Astronomers from the Max Planck Institute for Extraterrestrial Physics (MPE) have discovered more than 1,000 tracks that are believed to have come from previously unknown asteroids. They’ve looked at archival data from the Hubble Space Telescope from the past 20 years, the institute in Garching near Munich announced. The discoveries could provide insight into conditions in the early solar system.
Accordingly, data that could have been filtered as noise or interference in most of the observations were analyzed. “What is unwanted by one astronomer may be another astronomer’s treasure,” said Sandor Kroc, the asteroid study leader.
Human intelligence and artificial intelligence were combined in investigative work: first, about 11,500 volunteer lay scientists helped identify asteroid indicators in more than 37,000 composite images. Astronomers used it to train a machine learning algorithm that searched the remaining archive data.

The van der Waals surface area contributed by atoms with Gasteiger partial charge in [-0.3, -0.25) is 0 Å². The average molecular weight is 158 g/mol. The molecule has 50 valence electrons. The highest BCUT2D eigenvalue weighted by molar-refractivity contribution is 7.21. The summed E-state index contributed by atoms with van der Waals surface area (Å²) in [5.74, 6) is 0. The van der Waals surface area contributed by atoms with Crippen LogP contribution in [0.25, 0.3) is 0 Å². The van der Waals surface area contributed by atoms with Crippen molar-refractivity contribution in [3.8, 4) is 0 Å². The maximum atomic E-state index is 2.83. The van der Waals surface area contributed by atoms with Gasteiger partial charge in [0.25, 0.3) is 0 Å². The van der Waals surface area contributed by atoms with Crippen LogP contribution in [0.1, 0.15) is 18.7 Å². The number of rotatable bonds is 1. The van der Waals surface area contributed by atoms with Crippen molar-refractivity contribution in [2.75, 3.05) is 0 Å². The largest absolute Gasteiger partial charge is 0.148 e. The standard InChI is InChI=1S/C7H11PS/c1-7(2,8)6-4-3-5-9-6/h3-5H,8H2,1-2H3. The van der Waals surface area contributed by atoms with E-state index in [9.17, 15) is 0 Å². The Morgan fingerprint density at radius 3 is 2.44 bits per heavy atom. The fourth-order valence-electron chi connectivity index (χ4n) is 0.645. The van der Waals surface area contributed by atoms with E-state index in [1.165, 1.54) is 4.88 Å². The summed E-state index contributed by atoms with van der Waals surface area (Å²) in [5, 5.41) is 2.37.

“Remnants of the Formation of Our Solar System”
The final record contained 1,701 tracks, according to MPE. A good third is devoted to known asteroids, leaving 1,031 unknown footprints that are now being investigated more closely. She added that the objects are likely to be smaller than typical asteroids discovered from Earth. But it will have the same speed and distribution in the sky as that of the asteroid belt.
“Asteroids are leftovers from the formation of our solar system. Through them we can learn more about the conditions at the birth of our planets,” said study leader Kroc. As of December 10, 2021, more than 1.1 million comets and asteroids have been listed in our solar system by the Minor Planet Center, according to the study authors. It collects such discoveries all over the world.
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